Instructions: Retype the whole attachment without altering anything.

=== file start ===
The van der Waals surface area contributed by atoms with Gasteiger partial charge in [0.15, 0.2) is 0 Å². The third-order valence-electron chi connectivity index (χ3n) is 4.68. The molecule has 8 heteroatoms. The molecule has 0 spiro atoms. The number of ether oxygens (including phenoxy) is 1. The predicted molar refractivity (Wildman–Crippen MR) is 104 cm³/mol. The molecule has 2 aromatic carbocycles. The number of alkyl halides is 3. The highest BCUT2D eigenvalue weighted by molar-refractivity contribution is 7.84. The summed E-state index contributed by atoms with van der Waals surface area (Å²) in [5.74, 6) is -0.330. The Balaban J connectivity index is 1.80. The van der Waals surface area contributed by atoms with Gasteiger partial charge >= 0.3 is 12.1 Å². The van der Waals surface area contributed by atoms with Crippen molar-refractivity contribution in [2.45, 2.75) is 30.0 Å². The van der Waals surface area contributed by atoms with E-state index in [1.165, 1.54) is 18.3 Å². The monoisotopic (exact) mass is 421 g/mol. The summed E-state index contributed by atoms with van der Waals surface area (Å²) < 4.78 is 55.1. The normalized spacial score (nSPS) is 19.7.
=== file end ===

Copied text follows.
The van der Waals surface area contributed by atoms with Gasteiger partial charge in [0.15, 0.2) is 0 Å². The third-order valence-electron chi connectivity index (χ3n) is 4.68. The molecule has 8 heteroatoms. The molecule has 0 spiro atoms. The number of ether oxygens (including phenoxy) is 1. The predicted molar refractivity (Wildman–Crippen MR) is 104 cm³/mol. The molecule has 2 aromatic carbocycles. The number of alkyl halides is 3. The highest BCUT2D eigenvalue weighted by molar-refractivity contribution is 7.84. The summed E-state index contributed by atoms with van der Waals surface area (Å²) in [5.74, 6) is -0.330. The Balaban J connectivity index is 1.80. The van der Waals surface area contributed by atoms with Gasteiger partial charge >= 0.3 is 12.1 Å². The van der Waals surface area contributed by atoms with Crippen molar-refractivity contribution in [2.45, 2.75) is 30.0 Å². The van der Waals surface area contributed by atoms with E-state index in [1.165, 1.54) is 18.3 Å². The monoisotopic (exact) mass is 421 g/mol. The summed E-state index contributed by atoms with van der Waals surface area (Å²) < 4.78 is 55.1. The normalized spacial score (nSPS) is 19.7.